Union minister for Commerce and Industries, Nirmala Sitharaman said that women are no longer proxies and are taking their own decisions, either in politics or entrepreneurship. “Women are no longer shadows of men. In business, women do cost-benefit analysis in most ruthless analyses. Therefore it is only beneficial to enhance their role in business and entrepreneurships by using digital media,” she said, while speaking at the International Women’s Day organised by Moneylife Foundation in Mumbai. The programme was sponsored by Titan.
The Minister also felicitated two extraordinary activists, Dr Maria Barretto, CEO of the Parkinson’s Disease and Movement Disorder Society (PDMDS) and Shaheen Mistri, founder of Teach for India and Akanksha Foundation.
Talking about enhanced role of women in changing times, Ms Sitharaman, said, “Earlier women were assumed to be proxies for either their male relatives. However, this is rapidly changing. Especially, during my frequent visits to some Southern states, I often found women asking questions on development. In fact, in local panchayats and gramsabhas these women representatives have brought development agenda at the forefront.”
Describing how women in rural areas are now coming forward to adopt technology to reach to the outer world, Ms Sitharaman, said, “When I proposed to build a community hall for women at these places, one woman asked me whether it will have computers as well. The woman told me that she wanted her daughter to help her through the computers and internet and not her son, who was working in the city. This, however, is just one of the several examples, how women from rural areas are keen on adopting technology to grow their business”.
Last year, the minister adopted two villages Pedamainavani Lanka and Thruputalla villages in West Godavari district under the Prime Minister’s ‘Sansad Adarsh Gram Yojana’.
Referring to a National Sample Survey Office (NSSO) report, Ms Sitharaman said, “Over half the country’s workforce is self-employed. Out of this, about 8.9% are rural women, while the percentage of self-employed women in urban area is just over 1%. In short, about 10% women are self-employed. But, there are no facilities, like funding, obtaining registrations and other necessary permissions from government bodies. Nothing is available for them and even they do not get easy help.”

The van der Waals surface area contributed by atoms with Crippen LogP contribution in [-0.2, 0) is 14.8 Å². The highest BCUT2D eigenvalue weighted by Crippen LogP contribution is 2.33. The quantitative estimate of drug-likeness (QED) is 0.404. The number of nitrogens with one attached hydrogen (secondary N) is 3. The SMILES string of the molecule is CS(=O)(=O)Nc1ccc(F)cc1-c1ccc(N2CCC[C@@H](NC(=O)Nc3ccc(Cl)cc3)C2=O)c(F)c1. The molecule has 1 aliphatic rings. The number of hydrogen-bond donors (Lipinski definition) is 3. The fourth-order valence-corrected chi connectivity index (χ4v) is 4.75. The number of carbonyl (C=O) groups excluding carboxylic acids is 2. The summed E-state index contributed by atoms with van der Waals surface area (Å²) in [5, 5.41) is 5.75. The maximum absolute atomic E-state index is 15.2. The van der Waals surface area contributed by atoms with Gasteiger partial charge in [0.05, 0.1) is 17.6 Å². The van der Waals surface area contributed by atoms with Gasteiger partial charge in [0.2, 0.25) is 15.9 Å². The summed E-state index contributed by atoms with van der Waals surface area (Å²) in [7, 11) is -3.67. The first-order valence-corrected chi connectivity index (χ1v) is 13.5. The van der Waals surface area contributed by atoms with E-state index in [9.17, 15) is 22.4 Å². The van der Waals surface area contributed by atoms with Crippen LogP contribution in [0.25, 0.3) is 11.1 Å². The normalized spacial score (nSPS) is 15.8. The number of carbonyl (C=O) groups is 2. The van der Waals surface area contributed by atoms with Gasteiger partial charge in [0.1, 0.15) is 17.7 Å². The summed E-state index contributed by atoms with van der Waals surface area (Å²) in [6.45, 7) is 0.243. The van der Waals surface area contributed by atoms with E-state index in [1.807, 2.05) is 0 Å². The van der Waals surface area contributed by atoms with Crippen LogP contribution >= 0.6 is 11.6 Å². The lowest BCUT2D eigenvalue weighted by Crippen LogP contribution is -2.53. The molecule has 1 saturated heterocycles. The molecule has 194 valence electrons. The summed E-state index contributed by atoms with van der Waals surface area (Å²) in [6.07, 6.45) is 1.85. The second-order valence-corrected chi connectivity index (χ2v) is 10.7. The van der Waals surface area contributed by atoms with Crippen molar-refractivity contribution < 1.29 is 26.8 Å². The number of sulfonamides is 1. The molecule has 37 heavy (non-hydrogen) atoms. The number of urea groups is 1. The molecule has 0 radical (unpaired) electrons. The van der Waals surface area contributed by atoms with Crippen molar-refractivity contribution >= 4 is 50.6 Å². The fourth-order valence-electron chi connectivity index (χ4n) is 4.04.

“Women are already making a difference. However, they are not cared. In this situation, institutional mechanism, funding, like Mudra Bank, need to not only help but also help them understand the nitty-gritty of the trade, business,” Ms Sitharaman added.
“Digital India, the one step shop for government services, needs to reach these women entrepreneurs in rural areas,” the minister said, adding, “Women are not shy of new technologies. They want to be on the Internet. They want the world to see their business. So it is up to us, how we can provide them facilities like computers and internet so that the products from these women entrepreneurs reach to better markets.”
Digital India, an initiative of the Narendra Modi government promises to transform India into a connected knowledge economy offering world-class services at the click of a mouse and will be implemented in a phased manner.
Sucheta Dalal, Founder-Trustee of Moneylife Foundation pointed out the dangers about people losing their lifetime earnings as well as also faith in financial services, if somebody misuses their debit card or online accounts. With the rapid spread of mobile internet and RuPay debit cards through PM Jan Dhan Yojana, these dangers are now lurking towards a large population, she added.
Replying to the question, Ms Sitharaman, said, “I agree that one wrong thing or failure can finish an individual financially. It is risky as a Ponzi scam, where there is no out. Therefore, we need to have some safeguards in place; the system needs to have an element of trust. We may think to have an insurance cover for such mishaps.”
Shaheen Mistry founded the first Akanksha Center in 1989, enrolling fifteen children and persuading college friends to volunteer. It eventually evolved into the Akanksha Foundation, a non-profit education project that provides after-school tutoring to disadvantaged children at more than 60 centres, formal education at six schools in Mumbai and Pune for 4,500 students.
Teach for India was launched in 2008. With sheer conviction and enthusiasm, Shaheen has motivated hundreds of college students and young professionals to join the Teach for India movement and devote two years of their lives to end educational inequity in India. Transforming the US concept to a system as complex and diverse as India was, as one can imagine, a huge challenge. Over the years, Teach for India has recruited 1,700 enthusiasts for its two-year teaching Fellowship.
Dr Maria Barretto has devoted her life to helping people suffering from Parkinson’s Disease. She empowers them to live a good quality life and ensures that the dreaded, debilitating Parkinson’s disease does not get people to the point that they give up their normal life. At PDMDS, she developed a ‘community based multidisciplinary model of care’ to reach out to patients of Parkinson’s who have limited or no access to medical care.
At the end, Nirali Kartik enthralled the audience with her beautiful voice. She sang on a theme, “Mrig Nayanee- A Woman’s Eyes and Expression”. She started the session with a bandish in Raag Jog, followed by song expressing various moods of Radha, Kaali through Tarana, a Holi song, and a Sufi song before ending it on a high note with popular songs like Chhap Tilak and Duma Dum Mast Kalandar.